Time to Say Goodbye to Internet Explorer?

Yesterday, Mashable reported  that Microsoft’s Internet Explorer no longer claims more than 50 percent of the Web’s traffic, a title that the browser has held for over a decade. The article, shared between the RepEquity teams in New York, D.C. and Boston, sparked an interesting debate that spiced up  our Wednesday afternoon.

As Mashable noted,  Internet Explorer is losing popularity due to  the increased use of mobile and tablet devices, on which IE is practically absent. However,  it still garners 49.6 percent of Web traffic, followed by Firefox (21.2 percent), Google Chrome (16.6 percent) and Safari (8.72 percent).

Nevertheless, the fall of IE comes as a victory for many Web designers and technology professionals. As Wired’s Web Monkey notes, IE lacks “small but significant creature comforts such as resizable text boxes, built-in spell checking and session restoration.” And it’s not an infrequent occurrence to have to spend an hour convincing a client to consider browsers other than IE for their Web and mobile builds – others do exist and are gaining in users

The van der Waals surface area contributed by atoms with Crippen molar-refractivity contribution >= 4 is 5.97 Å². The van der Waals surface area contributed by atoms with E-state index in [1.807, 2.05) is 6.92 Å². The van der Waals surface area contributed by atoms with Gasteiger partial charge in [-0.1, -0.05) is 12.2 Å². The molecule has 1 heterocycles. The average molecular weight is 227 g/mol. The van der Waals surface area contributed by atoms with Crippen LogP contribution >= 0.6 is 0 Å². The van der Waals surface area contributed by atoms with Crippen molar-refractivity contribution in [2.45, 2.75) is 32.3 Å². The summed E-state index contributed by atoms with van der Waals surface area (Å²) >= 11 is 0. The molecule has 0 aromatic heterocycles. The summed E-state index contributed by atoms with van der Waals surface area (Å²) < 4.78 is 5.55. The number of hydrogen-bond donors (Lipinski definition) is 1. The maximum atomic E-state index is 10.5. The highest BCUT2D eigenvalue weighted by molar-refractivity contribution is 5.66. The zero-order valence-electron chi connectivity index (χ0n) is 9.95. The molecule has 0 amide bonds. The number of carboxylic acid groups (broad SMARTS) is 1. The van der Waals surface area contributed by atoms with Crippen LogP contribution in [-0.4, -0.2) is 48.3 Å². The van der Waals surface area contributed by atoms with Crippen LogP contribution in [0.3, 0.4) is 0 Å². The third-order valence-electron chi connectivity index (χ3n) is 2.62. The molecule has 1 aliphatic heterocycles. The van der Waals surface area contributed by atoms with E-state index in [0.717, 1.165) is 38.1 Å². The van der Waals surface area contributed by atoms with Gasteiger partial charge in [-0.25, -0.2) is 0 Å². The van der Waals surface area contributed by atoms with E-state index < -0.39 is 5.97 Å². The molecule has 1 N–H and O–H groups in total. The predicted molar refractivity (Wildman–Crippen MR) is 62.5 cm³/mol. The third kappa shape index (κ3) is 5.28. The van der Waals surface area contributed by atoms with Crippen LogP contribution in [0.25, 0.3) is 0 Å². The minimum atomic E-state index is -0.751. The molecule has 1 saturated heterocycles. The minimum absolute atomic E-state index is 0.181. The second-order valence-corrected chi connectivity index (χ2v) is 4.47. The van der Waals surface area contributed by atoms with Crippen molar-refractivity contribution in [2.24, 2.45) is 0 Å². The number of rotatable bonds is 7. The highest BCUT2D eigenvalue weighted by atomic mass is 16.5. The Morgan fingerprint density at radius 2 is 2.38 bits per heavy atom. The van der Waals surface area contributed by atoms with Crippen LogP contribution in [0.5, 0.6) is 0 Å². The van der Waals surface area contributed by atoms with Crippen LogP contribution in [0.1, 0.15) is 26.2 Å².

Webmonkey Desktop Share
This graphic from webmonkey shows Internet Explorer holding 52.63 percent of the worldwide browser market share. This does not take into account the mobile browser market share, in which IE holds just .16 percent.

Our team’s debate eventually settled around the data. Dan Katz, our director of social media and measurement, suggested that the “geek market” likely influenced the data and that if the study factored in mainstream Internet users, that IE could likely account for more than half of Web traffic – due in part to the default installation of the browser on the still-dominant Windows operating system (OS).

Damien House, RepEquity’s senior software engineer, countered that average users are becoming more aware of alternatives and will no longer settle for their OS’s default browser.

“A previously uninformed person (i.e. non-geek) will now adopt Chrome or Safari simply because ‘Google = Internet,’ or ‘iPad = Internet,’ rather than ‘IE = Internet,’” said House.

To keep from fading into the sunset, Katz said that Microsoft “must win mobile share to remain dominant in the browser market for the long term.” His proposal? “Come out strong in 2012 with Windows 8 and[a] tablet offering.”

In the end, we can’t totally discount (or stop designing for) Internet Explorer anytime soon.

We’d love for our readers and RepEquity team members to chime in. Do you believe that Internet Explorer will go the way of Netscape? Or do you think it can bounce back with new technology and creative marketing by Microsoft? Let us know in the comments!


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